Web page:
figuring % grades in TDF

Discussion in 'The Bike Cafe' started by jandbzpapa, Jul 17, 2005.

  1. jandbzpapa

    jandbzpapa New Member

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    A question for you informed math/cycle junkies. On the charts they show percent gain in the mountains at about 6-9%. I KNOW it has to be steeper than that. Is there a diff when using metric. I tried to figure out one of the climbs today and think (if I did it correctly) that it came out to about 12 % but the chart said it was 8%. Can some knowledgeable person help me out....please
     
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  2. mitosis

    mitosis New Member

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    You'll notice that percent doesn't have units. That means 8% grade is 1 up for every 12 1/2 across whether you are measuring in metres, feet or cubits.

    They also say the average grade is 8% (or whatever) meaning they take the length of the road and the height increase to work it out. That doesn't mean there are not steeper sections and flatter sections - it just tells you the average.
     
  3. coastal

    coastal New Member

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    Hi,

    I was at a function last Saturday where Stephen Hodge was the guest speaker.

    As I understand it from his explanation:

    The gradient is reflected in the amount of elevation over a 1000metres. eg If an 8% climb would be an 80metre increase in elevation over 1000 metres distance. Hope this helps.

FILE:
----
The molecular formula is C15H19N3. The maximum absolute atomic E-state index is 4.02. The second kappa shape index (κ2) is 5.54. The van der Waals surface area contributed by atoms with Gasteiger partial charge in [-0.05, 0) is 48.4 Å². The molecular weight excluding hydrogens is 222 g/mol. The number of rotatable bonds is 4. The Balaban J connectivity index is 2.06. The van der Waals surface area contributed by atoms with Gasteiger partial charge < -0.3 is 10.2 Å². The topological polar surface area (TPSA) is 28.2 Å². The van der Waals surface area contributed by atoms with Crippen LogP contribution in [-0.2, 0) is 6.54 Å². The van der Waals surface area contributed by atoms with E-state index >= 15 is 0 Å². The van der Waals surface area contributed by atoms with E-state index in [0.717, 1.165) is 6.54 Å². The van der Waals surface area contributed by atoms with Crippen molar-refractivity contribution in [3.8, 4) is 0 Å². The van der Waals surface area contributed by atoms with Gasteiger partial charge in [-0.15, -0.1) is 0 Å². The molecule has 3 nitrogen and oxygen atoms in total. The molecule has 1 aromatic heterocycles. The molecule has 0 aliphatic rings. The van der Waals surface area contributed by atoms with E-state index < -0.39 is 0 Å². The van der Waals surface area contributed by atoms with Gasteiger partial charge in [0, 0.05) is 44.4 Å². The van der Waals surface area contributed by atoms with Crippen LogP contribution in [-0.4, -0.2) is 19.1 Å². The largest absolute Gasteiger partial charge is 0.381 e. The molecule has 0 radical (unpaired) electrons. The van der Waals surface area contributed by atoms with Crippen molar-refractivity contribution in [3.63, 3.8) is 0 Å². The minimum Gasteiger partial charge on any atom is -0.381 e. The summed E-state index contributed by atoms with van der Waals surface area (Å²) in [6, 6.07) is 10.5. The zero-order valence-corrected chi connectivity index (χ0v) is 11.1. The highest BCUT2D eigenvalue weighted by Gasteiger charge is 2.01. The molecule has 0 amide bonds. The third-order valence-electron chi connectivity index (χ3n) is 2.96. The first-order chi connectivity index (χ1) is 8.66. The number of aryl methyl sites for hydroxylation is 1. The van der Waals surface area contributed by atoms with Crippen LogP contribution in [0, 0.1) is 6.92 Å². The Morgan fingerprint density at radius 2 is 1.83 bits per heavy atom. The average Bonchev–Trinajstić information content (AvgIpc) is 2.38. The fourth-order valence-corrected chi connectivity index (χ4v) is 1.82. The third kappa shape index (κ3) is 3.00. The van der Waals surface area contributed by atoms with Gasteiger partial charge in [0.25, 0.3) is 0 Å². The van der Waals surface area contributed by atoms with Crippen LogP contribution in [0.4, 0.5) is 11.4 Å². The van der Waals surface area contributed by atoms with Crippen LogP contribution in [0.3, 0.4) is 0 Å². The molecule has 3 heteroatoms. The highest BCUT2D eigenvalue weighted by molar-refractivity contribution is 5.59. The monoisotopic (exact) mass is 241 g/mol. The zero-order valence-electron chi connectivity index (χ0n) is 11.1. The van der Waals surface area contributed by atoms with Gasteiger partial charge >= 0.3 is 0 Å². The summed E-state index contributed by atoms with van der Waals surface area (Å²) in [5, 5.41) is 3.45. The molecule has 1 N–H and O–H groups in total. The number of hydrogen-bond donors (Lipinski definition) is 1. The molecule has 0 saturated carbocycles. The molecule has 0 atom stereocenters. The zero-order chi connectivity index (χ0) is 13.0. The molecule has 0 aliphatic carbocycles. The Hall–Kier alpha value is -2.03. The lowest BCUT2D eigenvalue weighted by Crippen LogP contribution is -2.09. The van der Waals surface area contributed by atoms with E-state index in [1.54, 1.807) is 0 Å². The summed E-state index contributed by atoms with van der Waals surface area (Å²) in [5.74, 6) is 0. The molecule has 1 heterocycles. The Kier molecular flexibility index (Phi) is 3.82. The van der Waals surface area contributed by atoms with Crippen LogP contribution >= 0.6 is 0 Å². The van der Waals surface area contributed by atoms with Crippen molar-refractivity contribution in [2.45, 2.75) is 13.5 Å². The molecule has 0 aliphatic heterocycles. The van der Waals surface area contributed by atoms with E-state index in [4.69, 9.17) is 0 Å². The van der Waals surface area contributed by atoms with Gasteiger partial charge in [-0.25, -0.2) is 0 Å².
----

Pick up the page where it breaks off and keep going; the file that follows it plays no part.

4. jandbzpapa

    jandbzpapa New Member

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    thank you for your replies. I guess the question I was asking is is 8% in metric the same as 8% in our system?
     
  5. cydewaze

    cydewaze New Member

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    Exactly the same.
     
  6. artmichalek

    artmichalek New Member

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    As mitosis said, it's the same in all units. (rise/run)x100 = % As long as rise and run are in the same units, they don't matter. As for the Tour, the stated grades are average, but the roads have switchbacks. For the average to be 6%, the corners of the switchbacks (which are pointed straight up the mountain) are probably at least 15%. That's going to hurt no matter what units you're using. :)
     
  7. mitosis

    mitosis New Member

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    Like I said, there are no units in percent so whether you are in imperial or metric it doesn't matter.
     
  8. mitosis

    mitosis New Member

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    Which is what I said 1 in 12 1/2 is 8%.
     
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